Examples of such immunomodulatory gene products include myxoma growth factor (MGF), which stimulates neighboring cells in a paracrine-like fashion via the cellular epidermal growth factor receptor (Upton, et al., J. Virol., 61:1271-1275, 1987; Opgenorth, et al., Virol., 186:185-191, 1992; Opgenorth, et al., Virol., 192:701-708, 1992; Opgenorth, et al., J. Virol., 66:4720-4731, 1992); Serp 1, a secreted glycoprotein with serine protease inhibitor activity, that prevents development of the early inflammatory response (Upton, et al., Virol., 179:628-631, 1990; Lomas, et al., JBC, 268:516-521, 1993; Macen, et al., Virol., 195:348-363, 1993); T2, a secreted viral homologue of the cellular tumor necrosis factor (TNF) receptor superfamily, that binds and inhibits rabbit TNF (Smith, et al., BBRC, 176:335-342, 1991; Schreiber, M. and McFadden, G., supra, 1994; Upton, et al., supra, 1991); T7, a secreted viral homologue of the cellular interferon-γ receptor, that binds and inhibits rabbit interferon-γ (Upton, et al., Science, 258:1369, 1992; Upton and McFadden, Methods in Molecular Genetics, 4:383, 1994; Mossman, et al., In: "Viroceptors, virokines and related immune modulators" p. 41-54 Ed. McFadden, R. G. Landers, Co., 1995); and M11L, a surface receptor-like protein that interferes within the inflammatory response by an unknown mechanism (Opgenorth, et al., supra; Graham, et al., Virol, 191:112-124, 1992);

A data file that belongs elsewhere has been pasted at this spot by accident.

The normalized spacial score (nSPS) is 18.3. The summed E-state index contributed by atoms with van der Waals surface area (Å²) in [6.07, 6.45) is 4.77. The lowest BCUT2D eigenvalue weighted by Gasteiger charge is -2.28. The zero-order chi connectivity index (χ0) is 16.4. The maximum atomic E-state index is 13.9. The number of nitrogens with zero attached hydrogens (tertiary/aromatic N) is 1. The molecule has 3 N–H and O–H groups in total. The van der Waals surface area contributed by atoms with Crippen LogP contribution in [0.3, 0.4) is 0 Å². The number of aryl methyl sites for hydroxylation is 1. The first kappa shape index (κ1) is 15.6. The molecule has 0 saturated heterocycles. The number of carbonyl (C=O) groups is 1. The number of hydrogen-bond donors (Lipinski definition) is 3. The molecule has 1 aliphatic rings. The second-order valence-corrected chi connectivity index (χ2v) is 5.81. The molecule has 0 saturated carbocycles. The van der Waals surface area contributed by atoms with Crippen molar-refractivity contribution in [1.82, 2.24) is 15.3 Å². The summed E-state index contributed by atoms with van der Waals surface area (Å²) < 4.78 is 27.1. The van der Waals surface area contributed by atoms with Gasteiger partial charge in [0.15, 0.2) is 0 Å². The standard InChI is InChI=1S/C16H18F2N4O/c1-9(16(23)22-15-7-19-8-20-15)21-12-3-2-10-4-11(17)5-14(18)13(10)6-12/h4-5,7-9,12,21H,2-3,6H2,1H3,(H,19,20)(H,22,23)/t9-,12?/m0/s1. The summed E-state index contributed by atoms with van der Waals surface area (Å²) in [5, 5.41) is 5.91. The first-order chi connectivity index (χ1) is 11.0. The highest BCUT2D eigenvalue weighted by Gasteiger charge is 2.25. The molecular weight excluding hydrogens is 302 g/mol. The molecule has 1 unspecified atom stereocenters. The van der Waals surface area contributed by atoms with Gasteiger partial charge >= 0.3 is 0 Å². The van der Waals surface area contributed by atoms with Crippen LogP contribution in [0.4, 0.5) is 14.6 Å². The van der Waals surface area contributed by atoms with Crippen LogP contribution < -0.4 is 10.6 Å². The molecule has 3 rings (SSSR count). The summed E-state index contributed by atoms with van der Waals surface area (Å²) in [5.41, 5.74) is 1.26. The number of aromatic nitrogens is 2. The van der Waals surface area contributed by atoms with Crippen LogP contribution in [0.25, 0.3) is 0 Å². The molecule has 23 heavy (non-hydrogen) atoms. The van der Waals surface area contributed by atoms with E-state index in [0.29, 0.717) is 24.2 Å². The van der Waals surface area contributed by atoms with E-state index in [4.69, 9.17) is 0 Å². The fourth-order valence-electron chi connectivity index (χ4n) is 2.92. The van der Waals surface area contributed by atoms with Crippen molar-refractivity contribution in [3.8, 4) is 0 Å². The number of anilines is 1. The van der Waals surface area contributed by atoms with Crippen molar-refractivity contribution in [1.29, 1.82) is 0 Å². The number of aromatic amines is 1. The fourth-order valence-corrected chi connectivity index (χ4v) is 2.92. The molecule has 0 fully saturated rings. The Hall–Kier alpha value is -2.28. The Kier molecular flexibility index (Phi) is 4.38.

Immunomodulatory proteins also include chemotactic cytokines, called "chemokines". Chemokines are small molecular weight immune ligands which are chemoattractants for leukocytes, such as especially neutrophils, basophils, monocytes and T cells. There are two major classes of chemokines which both contain four conserved cysteine residues which form disulfide bonds in the tertiary structure of the proteins. The a class is designated C-X-C (where X is any amino acid), which includes IL-8, CTAP-III, gro/MGSA and ENA-78; and the β class, designated C-C, which includes MCP-1, MIP-1α and β, and regulated on activation, normal T expressed and secreted protein (RANTES). The designations of the classes are according to whether an intervening residue spaces the first two cysteines in the motif. In general, most C-X-C chemokines are chemoattractants for neutrophils but not monocytes, whereas C-C chemokines appear to attract monocytes but not neutrophils. Recently, a third group of chemokines, the "C" group, was designated by the discovery of a new protein called lymphotactin (Kelner, et al., Science, 266:1395-1933, 1994). The chemokine family is believed to be critically important in the inflammation of lymphocytes and monocytes into sites of inflammation.